MANILA,  September 28, 2004
By Marichu Villanueva - Smugglers might soon find themselves in the same boat as kidnappers, drug lords and other heinous criminals.

President Arroyo ordered yesterday Customs Commissioner George Jereos to come up with an "order of battle" of the most notorious smugglers in the country who are defrauding the government of millions of pesos by misdeclaring their imports of highly dutiable goods.

Mrs. Arroyo issued the order during a command conference with top officials and the 15 regional port collectors of the Customs bureau.

Among the revenue enhancement and anti-smuggling measures the bureau agreed to adopt during the meeting include a "closer inspection" of packages brought in by returning overseas Filipinos (balikbayans) for second-hand clothes being passed off as personal effects.

Customs also agreed to set up a website for the reporting of smuggling activities, increased coordination with private sector anti-smuggling groups and intensified coordination with regional and international agencies.

Briefing reporters after attending the first few minutes of the command conference, palace spokesman Ignacio Bunye said Jereos had reported on the status of 112 collection cases filed by the bureau in various courts against importers found violating the Customs and Tariff Code.

"The President reiterated her instructions to the Customs commissioner to really go hammer and tongs against smugglers," he said. "The President wants the commissioner of Customs to prepare an order of battle of smugglers in the same manner that an order of battle has been prepared in the case of kidnappers and drug lords."

Bunye would not say if the "order of battle" against smugglers would take the same "form" as the poster and broadcast campaign undertaken by the National Anti-Kidnapping Task Force (NAKTF).

The NAKTF had put up posters and broadcast TV spots on the country’s most wanted kidnappers that gave the public the chance to tip off law enforcement authorities on the whereabouts of the criminal suspects.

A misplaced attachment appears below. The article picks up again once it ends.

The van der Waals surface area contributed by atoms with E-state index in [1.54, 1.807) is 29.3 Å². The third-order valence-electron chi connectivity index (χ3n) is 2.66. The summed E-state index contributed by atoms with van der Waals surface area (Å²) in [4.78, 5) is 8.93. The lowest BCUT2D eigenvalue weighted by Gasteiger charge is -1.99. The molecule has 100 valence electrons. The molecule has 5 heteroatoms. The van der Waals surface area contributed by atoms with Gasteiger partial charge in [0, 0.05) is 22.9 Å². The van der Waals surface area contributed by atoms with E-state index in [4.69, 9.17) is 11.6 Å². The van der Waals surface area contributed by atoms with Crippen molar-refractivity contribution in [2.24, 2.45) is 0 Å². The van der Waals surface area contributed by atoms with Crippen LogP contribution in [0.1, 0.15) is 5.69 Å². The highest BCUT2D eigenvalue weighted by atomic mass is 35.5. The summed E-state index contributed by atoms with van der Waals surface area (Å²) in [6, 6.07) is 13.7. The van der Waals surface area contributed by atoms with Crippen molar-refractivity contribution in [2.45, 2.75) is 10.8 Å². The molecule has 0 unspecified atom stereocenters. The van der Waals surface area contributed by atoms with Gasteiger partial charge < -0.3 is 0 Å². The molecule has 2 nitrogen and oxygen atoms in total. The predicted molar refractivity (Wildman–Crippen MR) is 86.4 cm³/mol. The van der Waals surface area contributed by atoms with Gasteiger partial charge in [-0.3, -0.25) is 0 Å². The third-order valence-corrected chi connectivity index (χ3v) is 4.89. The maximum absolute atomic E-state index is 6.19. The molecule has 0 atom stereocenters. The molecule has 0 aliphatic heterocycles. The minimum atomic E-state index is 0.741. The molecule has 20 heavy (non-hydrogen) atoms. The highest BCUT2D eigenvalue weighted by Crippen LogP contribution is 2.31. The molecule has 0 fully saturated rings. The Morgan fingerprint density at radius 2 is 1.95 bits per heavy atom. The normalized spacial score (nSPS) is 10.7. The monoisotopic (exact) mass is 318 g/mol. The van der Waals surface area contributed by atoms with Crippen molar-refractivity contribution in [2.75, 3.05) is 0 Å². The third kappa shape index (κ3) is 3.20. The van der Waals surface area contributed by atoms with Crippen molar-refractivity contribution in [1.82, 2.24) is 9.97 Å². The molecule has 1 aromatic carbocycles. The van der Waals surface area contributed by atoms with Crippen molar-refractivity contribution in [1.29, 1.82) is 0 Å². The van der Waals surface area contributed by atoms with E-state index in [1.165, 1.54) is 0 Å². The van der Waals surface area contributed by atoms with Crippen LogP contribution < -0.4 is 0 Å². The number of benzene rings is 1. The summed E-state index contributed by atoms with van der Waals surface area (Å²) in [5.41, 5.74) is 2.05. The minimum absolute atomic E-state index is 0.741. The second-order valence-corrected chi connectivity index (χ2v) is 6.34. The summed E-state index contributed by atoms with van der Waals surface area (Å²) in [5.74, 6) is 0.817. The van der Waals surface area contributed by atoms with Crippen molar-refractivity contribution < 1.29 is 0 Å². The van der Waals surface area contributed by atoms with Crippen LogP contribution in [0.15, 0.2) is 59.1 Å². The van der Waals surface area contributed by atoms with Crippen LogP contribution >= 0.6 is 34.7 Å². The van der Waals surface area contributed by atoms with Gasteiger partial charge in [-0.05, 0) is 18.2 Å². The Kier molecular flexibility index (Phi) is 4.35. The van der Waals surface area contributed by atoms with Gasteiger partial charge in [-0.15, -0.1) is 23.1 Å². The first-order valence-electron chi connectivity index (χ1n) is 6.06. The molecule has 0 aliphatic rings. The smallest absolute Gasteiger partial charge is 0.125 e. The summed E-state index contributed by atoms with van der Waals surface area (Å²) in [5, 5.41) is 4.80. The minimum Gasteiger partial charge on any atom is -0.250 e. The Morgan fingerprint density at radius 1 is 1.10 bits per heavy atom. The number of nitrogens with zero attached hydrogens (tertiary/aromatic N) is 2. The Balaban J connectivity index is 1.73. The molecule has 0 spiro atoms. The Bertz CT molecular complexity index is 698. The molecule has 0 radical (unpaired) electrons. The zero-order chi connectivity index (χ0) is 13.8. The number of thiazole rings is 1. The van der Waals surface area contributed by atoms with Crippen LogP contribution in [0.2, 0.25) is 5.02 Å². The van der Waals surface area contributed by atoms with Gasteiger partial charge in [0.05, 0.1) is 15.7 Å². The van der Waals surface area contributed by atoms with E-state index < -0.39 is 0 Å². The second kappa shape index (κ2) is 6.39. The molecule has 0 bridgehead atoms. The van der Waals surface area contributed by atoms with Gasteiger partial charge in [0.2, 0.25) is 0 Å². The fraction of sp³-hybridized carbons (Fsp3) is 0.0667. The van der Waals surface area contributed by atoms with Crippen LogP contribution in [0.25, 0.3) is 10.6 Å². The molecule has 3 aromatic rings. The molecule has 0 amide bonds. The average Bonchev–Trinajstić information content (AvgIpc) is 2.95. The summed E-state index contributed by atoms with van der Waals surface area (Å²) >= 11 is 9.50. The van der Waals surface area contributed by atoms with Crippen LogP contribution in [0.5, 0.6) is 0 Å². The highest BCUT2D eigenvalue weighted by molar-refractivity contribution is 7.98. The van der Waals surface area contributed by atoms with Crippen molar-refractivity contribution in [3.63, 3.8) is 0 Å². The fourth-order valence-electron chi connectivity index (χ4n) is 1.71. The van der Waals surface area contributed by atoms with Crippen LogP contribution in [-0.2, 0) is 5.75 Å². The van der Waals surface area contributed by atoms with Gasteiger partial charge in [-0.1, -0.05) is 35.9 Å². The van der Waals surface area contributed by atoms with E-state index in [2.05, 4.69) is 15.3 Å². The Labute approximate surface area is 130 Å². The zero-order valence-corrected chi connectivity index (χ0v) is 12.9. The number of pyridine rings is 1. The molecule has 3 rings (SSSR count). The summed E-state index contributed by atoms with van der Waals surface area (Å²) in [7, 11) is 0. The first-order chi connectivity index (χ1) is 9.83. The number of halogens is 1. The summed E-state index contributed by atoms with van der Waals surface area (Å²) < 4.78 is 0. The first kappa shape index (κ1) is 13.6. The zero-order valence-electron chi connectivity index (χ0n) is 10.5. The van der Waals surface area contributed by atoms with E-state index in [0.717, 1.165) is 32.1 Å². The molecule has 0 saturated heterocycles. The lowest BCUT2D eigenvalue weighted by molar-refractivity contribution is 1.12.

"The idea is to be able to identify these alleged smugglers and to come up with an action plan to bring them to justice," Bunye said.

Bunye dismissed as "farfetched" the wisecrack that the name of the President’s husband, Jose Miguel Arroyo, would come up in the "order of battle" amid the persistent but unproved rumors that the First Gentleman was into big-time smuggling.

"I’m sure the Customs commissioner would come up with a credible list," he said.

Bunye said the specifics of the campaign were best left to the discretion of its chief implementer.

"We leave that to commissioner Jereos to answer. Those are operational details," he said.

Bunye revealed that the President had distributed to the BOC officials copies of a newly signed Executive Order 363 that gives Customs commissioners "almost complete powers" and "wide latitude" to conduct their campaign against smugglers.

Mrs. Arroyo announced last week the existence of the EO where she authorizes the Customs commissioner to wield the powers of the abolished Economic Intelligence and Investigation Bureau (EIIB).

But Bunye clarified that EO 363 did not revive the EIIB, which was abolished by former President Joseph Estrada after officials of the agency were found to be in cahoots with smuggling syndicates.

Under EO 363 the President empowered the Customs commissioner to:

• Prepare and implement appropriate and effective measures to prevent and suppress all forms of smuggling, especially of rice, sugar, vegetables, vehicles, alcohol and dangerous drugs.

• Effect searches, seizures and arrests on smuggling cases or apply for the issuance of judicial warrants as may be necessary.

• Investigate, file and prosecute criminal, civil and administrative cases against smugglers.

• Enlist the assistance of any department, bureau, office or instrumentality of government, including the Armed Forces, the Philippine National Police and the Coast Guard.

Earlier Mrs. Arroyo announced that she was giving Jereos two months to prove his effectiveness in combating smuggling before she revived the defunct National Anti-Smuggling Task Force.

In their performance report to the President, Jereos said that from January to August this year the bureau collected P81.078 billion in revenues, higher by 10.7 percent than their target of P73.264 billion.

The Customs bureau has a target of P100 billion in collections for the whole year.

Reported by: Sol Jose Vanzi

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